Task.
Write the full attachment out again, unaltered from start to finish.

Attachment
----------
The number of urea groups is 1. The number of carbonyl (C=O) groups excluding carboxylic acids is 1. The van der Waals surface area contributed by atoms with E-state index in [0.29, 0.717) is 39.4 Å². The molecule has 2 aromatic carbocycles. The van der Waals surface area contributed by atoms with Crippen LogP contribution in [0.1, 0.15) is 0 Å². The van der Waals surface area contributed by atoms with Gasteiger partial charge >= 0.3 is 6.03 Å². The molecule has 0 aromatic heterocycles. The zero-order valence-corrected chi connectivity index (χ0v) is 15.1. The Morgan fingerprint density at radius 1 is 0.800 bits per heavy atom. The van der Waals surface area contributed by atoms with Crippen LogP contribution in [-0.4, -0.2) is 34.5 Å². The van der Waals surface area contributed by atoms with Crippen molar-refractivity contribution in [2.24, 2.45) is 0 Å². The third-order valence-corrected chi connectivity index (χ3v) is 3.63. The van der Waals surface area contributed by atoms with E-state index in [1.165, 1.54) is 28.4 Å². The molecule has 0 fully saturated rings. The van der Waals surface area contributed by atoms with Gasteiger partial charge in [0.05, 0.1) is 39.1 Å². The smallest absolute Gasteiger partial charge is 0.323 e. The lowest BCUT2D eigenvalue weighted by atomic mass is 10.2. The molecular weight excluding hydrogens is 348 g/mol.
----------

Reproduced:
The number of urea groups is 1. The number of carbonyl (C=O) groups excluding carboxylic acids is 1. The van der Waals surface area contributed by atoms with E-state index in [0.29, 0.717) is 39.4 Å². The molecule has 2 aromatic carbocycles. The van der Waals surface area contributed by atoms with Crippen LogP contribution in [0.1, 0.15) is 0 Å². The van der Waals surface area contributed by atoms with Gasteiger partial charge >= 0.3 is 6.03 Å². The molecule has 0 aromatic heterocycles. The zero-order valence-corrected chi connectivity index (χ0v) is 15.1. The Morgan fingerprint density at radius 1 is 0.800 bits per heavy atom. The van der Waals surface area contributed by atoms with Crippen LogP contribution in [-0.4, -0.2) is 34.5 Å². The van der Waals surface area contributed by atoms with Crippen molar-refractivity contribution in [2.24, 2.45) is 0 Å². The third-order valence-corrected chi connectivity index (χ3v) is 3.63. The van der Waals surface area contributed by atoms with E-state index in [1.165, 1.54) is 28.4 Å². The molecule has 0 fully saturated rings. The van der Waals surface area contributed by atoms with Gasteiger partial charge in [0.05, 0.1) is 39.1 Å². The smallest absolute Gasteiger partial charge is 0.323 e. The lowest BCUT2D eigenvalue weighted by atomic mass is 10.2. The molecular weight excluding hydrogens is 348 g/mol.